Thursday, July 27, 2017

remembering Father Stanley Rother, martyr

“Nathaniel said to him,
Can anything good come from Nazareth?’ 
Philip said to him, ‘Come and see.’”
                                                               ~Gospel of John, chapter 1, verse 46

“On the Cross, Jesus felt the weight of death, the weight of sin, but he gave himself over to the Father entirely, and he forgave. He barely spoke, but he gave the gift of life… Christ ‘beats’ us in love; the martyrs imitated him in love until the very end… We implore the intercession of the martyrs, that we may be concrete Christians, Christians in deeds and not just in wordsthat we may not be mediocre Christians, Christians painted in a superficial coating of Christianity without substance—they weren’t painted, they were Christians until the end. We ask [the martyrs] for help in keeping our faith firm, that even throughout our difficulties we may nourish hope and foster brotherhood and solidarity.”

                                     ~Pope Francis, Vatican Radio (10-14-13)

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From my biography of Father Stanley Rother, Oklahoma martyr:

There was nothing “painted” in Stanley, the young man who chose to follow Jesus as his disciple; Stanley, the seminarian who endured difficulties, even failure, yet persevered in his calling to the priesthood; Father Stanley, the young parish priest who put aside his fears, courageously agreeing to serve the People of God in Oklahoma’s mission in Guatemala; Father Stanley, the man who struggled to pass Latin and learn Spanish, yet succeeded in learning the rare and challenging Mayan dialect of his Tz’utujil parishioners.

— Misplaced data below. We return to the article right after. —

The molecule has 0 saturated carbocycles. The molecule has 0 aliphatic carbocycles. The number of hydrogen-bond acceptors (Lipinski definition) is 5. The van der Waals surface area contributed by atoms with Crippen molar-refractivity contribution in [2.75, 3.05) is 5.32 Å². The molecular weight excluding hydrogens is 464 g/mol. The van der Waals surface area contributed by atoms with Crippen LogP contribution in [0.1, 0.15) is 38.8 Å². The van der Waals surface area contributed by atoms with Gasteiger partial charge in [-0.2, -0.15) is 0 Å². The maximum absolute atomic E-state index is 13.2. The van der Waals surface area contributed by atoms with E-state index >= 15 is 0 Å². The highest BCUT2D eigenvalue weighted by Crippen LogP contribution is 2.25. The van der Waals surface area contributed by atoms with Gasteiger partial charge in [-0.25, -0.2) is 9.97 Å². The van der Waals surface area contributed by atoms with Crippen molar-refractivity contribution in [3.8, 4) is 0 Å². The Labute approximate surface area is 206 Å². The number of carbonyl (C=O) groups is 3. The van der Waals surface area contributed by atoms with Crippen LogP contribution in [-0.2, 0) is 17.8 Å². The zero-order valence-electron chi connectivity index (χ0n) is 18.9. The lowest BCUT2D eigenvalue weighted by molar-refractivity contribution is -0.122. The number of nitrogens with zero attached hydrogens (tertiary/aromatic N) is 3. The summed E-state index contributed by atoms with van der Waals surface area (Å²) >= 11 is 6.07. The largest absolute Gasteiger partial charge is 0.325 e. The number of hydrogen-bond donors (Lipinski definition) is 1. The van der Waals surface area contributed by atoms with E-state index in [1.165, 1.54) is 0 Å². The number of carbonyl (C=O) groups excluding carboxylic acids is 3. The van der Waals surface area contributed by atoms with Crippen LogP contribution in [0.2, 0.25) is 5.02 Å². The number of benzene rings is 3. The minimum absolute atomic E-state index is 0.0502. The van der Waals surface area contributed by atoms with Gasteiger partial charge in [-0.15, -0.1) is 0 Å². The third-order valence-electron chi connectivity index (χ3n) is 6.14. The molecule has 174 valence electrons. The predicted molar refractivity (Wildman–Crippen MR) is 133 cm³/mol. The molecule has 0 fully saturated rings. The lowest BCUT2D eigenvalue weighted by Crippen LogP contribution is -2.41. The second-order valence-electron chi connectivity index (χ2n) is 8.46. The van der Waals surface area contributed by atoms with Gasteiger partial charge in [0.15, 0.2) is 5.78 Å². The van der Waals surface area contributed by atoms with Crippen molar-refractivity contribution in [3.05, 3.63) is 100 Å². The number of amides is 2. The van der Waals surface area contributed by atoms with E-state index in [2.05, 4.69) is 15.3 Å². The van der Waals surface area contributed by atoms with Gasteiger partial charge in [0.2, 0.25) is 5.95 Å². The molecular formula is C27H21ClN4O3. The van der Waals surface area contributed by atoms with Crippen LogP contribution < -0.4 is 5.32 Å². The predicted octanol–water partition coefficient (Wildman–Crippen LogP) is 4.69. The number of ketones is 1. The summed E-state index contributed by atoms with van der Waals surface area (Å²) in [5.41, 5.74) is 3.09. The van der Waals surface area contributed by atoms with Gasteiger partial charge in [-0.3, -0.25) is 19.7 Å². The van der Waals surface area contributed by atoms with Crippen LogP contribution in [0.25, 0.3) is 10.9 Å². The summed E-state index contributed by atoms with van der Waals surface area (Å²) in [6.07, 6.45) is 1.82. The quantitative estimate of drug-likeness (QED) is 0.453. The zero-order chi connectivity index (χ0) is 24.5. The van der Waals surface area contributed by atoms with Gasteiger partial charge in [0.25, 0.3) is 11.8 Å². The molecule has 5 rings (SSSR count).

Father Stanley, the Okarche farmer who believed plowing the fields manually next to the Tz’utujil farmers was part of his vocation as a minister of God’s love. And finally, Father Stanley, the shepherd who chose to face death rather than abandon his flock—the shepherd who didn’t run.

It is my hope and my prayer that in the telling of Father Stanley’s story I succeed in introducing you to one person who loved “to the extreme limit,” as Pope Francis described, in making God’s presence real, tangible to the people in his life—by living, loving, and being himself completely.

To paraphrase the question asked in the Gospels by incredulous people about Jesus of Nazareth: can anything good come from Okarche, Oklahoma? 

I invite you to come and see.

If you'd like to read some of my previous blog posts about Father Stanley Rother, see here and also here.

And to order a copy of my book, “The Shepherd Who Didn’t Run: Fr. Stanley Rother, Martyr from Oklahoma,” click here!